Welcome to this week’s ‘The Monday Interview’.
If one thing is certain in the world of careers advice, it is that there is always going to be a steady flow of students aiming for a place at university to study law. In many cases these students assume that the outcome of their studies is that they will end up working as a solicitor, maybe a barrister. And yet whilst the reality is that many law graduates will go on to enter a whole host of non-related professions, we rarely focus on the ‘other’ jobs which exist within the legal sector.
So what can you do if you have, perhaps, studied law, have a genuine interest in legal issues but just don’t see yourself as a lawyer? In today’s interview, Clare tells us a little about how she has used her legal knowledge, along with her communication and decision-making skills to forge a successful career as a Barrister’s Clerk.
So, briefly, what is your job?
“I am a Barrister’s Clerk. It is my job to make sure that all my barristers are in work and attending court, that they get where they are supposed to be when they are supposed to be there and with everything they need to do their job. We problem solve and negotiate with the court, solicitors and other professionals.”
How did you get into it?
“I went to university and completed a law degree but realised that I didn’t want to be a lawyer. After seeing the role advertised I applied and got offered the job. Working in support of my barristers suits me much more than actually being in practise.”
Describe a typical day.
“One of the best things about my job is that every day is completely different with a variety of problems to solve and issues to sort out. In any given day I will spend much of my time on the phone speaking to solicitors took Counsel for the cases that they have in court and to arrange for all of the documentation Counsel needs to be sent to us. I will agree fees for the work as well.
I speak to the courts on a daily basis to find out information about where a case is to be listed and how long for and to try to negotiate the order of hearings in order that I can get my barristers to all of the work that they have been asked to do.
Sometimes you will find that cases have been put into court and the barrister cannot be in 2 places at once. It is our job to make arrangements for all cases to be dealt with even if it means that the original barrister has to be replaced with an alternative this will mean co-ordinating with the solicitor providing us with the work and the barrister who will be acting as replacement.
The rest of the day is usually spent in administration. I receive lots of information by email that has to be recorded and passed on as well as handling a lot of phone calls seeking information and advice.”
What do you enjoy most about your job?
“I am never ever bored. There is always work to be done and it is usually interesting!”
And the least?
“It can be a very stressful environment and tempers can flare. A bad day can be really bad.”
What are the common misconceptions that people have about the work you do?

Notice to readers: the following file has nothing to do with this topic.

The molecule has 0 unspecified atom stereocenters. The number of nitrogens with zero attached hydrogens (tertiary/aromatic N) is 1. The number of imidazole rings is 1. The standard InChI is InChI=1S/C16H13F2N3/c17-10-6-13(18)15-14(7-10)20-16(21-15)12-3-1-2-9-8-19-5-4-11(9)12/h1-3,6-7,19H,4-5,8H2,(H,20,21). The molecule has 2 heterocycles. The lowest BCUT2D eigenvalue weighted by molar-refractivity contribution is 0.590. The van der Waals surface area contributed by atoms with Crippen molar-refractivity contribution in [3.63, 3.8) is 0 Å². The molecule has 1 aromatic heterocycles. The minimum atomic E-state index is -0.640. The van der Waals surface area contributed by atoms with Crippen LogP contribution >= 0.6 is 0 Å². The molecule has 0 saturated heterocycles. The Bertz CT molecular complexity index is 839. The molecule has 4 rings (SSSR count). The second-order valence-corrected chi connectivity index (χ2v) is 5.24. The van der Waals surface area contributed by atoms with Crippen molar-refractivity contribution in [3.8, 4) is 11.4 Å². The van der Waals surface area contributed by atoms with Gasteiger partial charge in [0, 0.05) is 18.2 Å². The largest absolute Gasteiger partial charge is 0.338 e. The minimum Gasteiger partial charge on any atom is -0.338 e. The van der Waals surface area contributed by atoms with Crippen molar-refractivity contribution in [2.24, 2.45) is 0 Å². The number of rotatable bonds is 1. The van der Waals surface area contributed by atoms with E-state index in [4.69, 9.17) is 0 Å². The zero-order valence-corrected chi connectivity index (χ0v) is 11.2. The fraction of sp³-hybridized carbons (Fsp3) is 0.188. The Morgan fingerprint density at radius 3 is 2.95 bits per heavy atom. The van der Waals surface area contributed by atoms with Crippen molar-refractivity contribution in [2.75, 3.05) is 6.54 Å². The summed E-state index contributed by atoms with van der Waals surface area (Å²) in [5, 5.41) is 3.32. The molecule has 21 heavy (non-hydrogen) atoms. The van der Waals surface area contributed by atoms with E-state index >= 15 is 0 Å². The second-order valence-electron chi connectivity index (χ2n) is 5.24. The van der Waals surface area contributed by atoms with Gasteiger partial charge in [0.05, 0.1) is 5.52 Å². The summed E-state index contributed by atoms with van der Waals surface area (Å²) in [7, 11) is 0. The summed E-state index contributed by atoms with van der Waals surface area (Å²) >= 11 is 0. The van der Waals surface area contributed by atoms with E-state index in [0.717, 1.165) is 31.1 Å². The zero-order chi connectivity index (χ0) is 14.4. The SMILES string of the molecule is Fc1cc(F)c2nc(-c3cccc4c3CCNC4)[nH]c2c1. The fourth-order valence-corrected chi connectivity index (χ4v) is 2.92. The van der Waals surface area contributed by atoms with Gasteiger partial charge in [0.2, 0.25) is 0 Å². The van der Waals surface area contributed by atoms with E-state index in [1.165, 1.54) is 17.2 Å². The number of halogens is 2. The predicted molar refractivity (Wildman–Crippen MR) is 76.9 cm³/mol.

“People tend to think it is just administration and that we are effectively PA’s. In actual fact we are making decisions on a daily basis that can affect the careers of our barristers. In my office my team and I are responsible for over 40 practitioners from very junior Barristers just starting out to extremely experienced individuals who are specialists in their field.”
What are the main skills you need to be a Barrister’s Clerk?
“You need patience, excellent communication, the ability to problem solve and the ability to work as part of a larger team. You must have the capacity to deal with all sorts of different people and the gift of the gab will get you a long way.”
Tell us a little about the benefits that come with the job.
“Salary varies from Chambers to Chambers and city to city but if you are good at your job and dedicated to your career you can negotiate an excellent salary. All chambers operate differently so it’s up to you how good you are at negotiating for benefits. One of the biggest perks is access to free legal advice.”
What advice would you give someone wanting to break into this career?
“There are only approximately 1000 people in the country doing this job so the number of opportunities aren’t huge. If you really want to be a barrister’s clerk keep checking Chambers’ websites and local papers for adverts of vacancies and be prepared at interview. You need to show that you understand Chambers and how they work.”
Where do you see yourself in 10 years’ time?
“How you may progress is difficult to say as it depends where you end up. The Chambers I work in is very forward thinking and always growing. We have 1 senior clerk now but who knows how the management structure might change over the next 10 years. Ideally I would like to be in the same office but further up the ladder and with more responsibility.”
AND JUST FOR FUN…
First in the office or last to leave?
“First in the office.”
Tea or coffee?
Staff canteen or packed lunch?
The lift or the stairs?
Out after work or straight home to bed?